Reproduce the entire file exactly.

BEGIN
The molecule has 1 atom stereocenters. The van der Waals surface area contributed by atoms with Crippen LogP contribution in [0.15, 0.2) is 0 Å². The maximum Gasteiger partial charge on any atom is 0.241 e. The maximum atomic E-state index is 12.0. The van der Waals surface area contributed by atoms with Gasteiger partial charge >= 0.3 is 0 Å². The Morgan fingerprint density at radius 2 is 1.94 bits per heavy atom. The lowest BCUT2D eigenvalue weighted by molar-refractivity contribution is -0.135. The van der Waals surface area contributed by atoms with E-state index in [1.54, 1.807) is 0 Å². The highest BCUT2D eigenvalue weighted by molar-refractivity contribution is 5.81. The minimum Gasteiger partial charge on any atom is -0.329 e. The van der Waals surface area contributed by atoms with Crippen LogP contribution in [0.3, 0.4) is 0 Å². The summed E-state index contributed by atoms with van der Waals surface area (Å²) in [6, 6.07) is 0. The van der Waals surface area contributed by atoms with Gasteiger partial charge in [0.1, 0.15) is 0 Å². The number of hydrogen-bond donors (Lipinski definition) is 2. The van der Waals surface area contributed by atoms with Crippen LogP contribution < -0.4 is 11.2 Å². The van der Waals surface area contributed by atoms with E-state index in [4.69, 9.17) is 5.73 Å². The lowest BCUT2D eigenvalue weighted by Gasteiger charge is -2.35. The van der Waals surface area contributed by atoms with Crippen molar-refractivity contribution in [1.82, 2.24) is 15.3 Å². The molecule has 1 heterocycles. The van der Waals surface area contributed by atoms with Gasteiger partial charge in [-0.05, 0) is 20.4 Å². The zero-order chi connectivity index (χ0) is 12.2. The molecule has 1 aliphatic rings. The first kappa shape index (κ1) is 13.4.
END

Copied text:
The molecule has 1 atom stereocenters. The van der Waals surface area contributed by atoms with Crippen LogP contribution in [0.15, 0.2) is 0 Å². The maximum Gasteiger partial charge on any atom is 0.241 e. The maximum atomic E-state index is 12.0. The van der Waals surface area contributed by atoms with Gasteiger partial charge >= 0.3 is 0 Å². The Morgan fingerprint density at radius 2 is 1.94 bits per heavy atom. The lowest BCUT2D eigenvalue weighted by molar-refractivity contribution is -0.135. The van der Waals surface area contributed by atoms with E-state index in [1.54, 1.807) is 0 Å². The highest BCUT2D eigenvalue weighted by molar-refractivity contribution is 5.81. The minimum Gasteiger partial charge on any atom is -0.329 e. The van der Waals surface area contributed by atoms with Crippen LogP contribution in [0.3, 0.4) is 0 Å². The summed E-state index contributed by atoms with van der Waals surface area (Å²) in [6, 6.07) is 0. The van der Waals surface area contributed by atoms with Gasteiger partial charge in [0.1, 0.15) is 0 Å². The number of hydrogen-bond donors (Lipinski definition) is 2. The van der Waals surface area contributed by atoms with Crippen LogP contribution < -0.4 is 11.2 Å². The van der Waals surface area contributed by atoms with E-state index in [4.69, 9.17) is 5.73 Å². The lowest BCUT2D eigenvalue weighted by Gasteiger charge is -2.35. The van der Waals surface area contributed by atoms with Crippen molar-refractivity contribution in [1.82, 2.24) is 15.3 Å². The molecule has 1 heterocycles. The van der Waals surface area contributed by atoms with Gasteiger partial charge in [-0.05, 0) is 20.4 Å². The zero-order chi connectivity index (χ0) is 12.2. The molecule has 1 aliphatic rings. The first kappa shape index (κ1) is 13.4.